Referring now to FIG. 2, the principles of object oriented design, well known in the areas of program development, provide for program reusability and efficient memory management through the generation of a variety of “software objects” which may be “instanced” and which may be combined to form more complex objects through the process of “association”.
A “database-object” is analogous providing an object template 32 having an object name 38 and a data structure 40 comprised of data types 42 describing data that may be held in elements 52 within the database 30. In the present invention, a database-object of AGENT representing a person who may buy products on behalf of a business customer, includes a data structure providing text variable of NAME being the name of a person representing the AGENT, a TITLE being the title of that person within an organization of which the AGENT is part and also a text variable, an AUTHORIZATION which may be a text or numeric variable indicating the authorization of the AGENT for purchases, a VOCATIONAL DISCIPLINE which may be a selection from a set of possible disciplines or a text field, and a text variable of SUPERIOR which indicates the superior of the AGENT. In this way, the object template 32 like a template for a software object, represents a physical object, in this case, a person.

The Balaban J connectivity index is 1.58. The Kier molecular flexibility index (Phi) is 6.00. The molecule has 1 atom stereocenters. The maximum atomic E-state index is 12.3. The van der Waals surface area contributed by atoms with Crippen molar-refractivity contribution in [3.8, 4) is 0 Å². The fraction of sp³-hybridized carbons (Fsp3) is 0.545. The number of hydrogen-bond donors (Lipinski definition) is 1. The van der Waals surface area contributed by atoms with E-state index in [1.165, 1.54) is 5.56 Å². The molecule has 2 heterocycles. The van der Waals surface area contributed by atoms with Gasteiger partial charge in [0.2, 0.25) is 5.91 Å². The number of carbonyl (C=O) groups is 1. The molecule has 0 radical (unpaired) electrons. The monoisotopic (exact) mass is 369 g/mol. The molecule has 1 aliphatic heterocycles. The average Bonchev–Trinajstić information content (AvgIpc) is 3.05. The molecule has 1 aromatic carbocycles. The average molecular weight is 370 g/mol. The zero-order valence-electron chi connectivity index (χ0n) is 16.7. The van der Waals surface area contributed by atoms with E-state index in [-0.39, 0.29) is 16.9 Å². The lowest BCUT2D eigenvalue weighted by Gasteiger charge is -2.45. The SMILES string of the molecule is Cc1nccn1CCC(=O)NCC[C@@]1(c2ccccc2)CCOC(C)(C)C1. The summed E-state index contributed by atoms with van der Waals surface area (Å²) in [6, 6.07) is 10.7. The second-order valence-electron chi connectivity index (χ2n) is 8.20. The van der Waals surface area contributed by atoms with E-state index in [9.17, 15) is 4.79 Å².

Like a software object, the object template 32 may be instanced in an instancing process 36 to create an instanced database-object 34 representing a particular object in highly compressed form. The instanced database-objects 34 provide source template data 47 indicating the template from which it is formed, in this case the template 32. Also included is a unique instance number 48 and various database references 50 ultimately leading to particular data elements 52 satisfying each of the data structures 40. The database references may point to memory locations (or more typically memory offsets) or may point to another database-object in the case of inheritance as will be described below.
In all cases, however, the data will not be stored in the instanced database-objects 34 and thus, multiple instanced database-objects 34 having possibly redundant data elements 52 may be efficiently represented. Normally the instancing process requires relatively little storage compared to duplicating the data of the instanced database-object 34, but there is some storage overhead in holding references 50 necessary in the instanced database-object 34 and therefore even instancing is desirably held to a minimum.
The instancing process 36 is a method inherent in the program 24, which creates an instanced database-object 34 and prompts the user to provide the necessary references to data to complete that object. Default data values may be provided when the object is initially instanced. In this regard, the generation of the lowest level of instanced database-objects 34 is not much different, in terms of effort, from entering a data record in a conventional database. The properties of inheritance, however, provide considerable leverage in creating higher-level data objects.
Referring now to FIG. 3, the properties of inheritance may be used to create combination instanced database-objects 46 a and 46 b from instanced database elements 44 a, 44 b and 44 c. The combination instanced database-objects 46 a and 46 b are defined by a template 44 similar to template 32 but providing the name of a combination database-object and referencing other database-objects in the structure portion as well as data types. In the former case, the template 44 incorporates the structure 40 of the templates 32 which it references.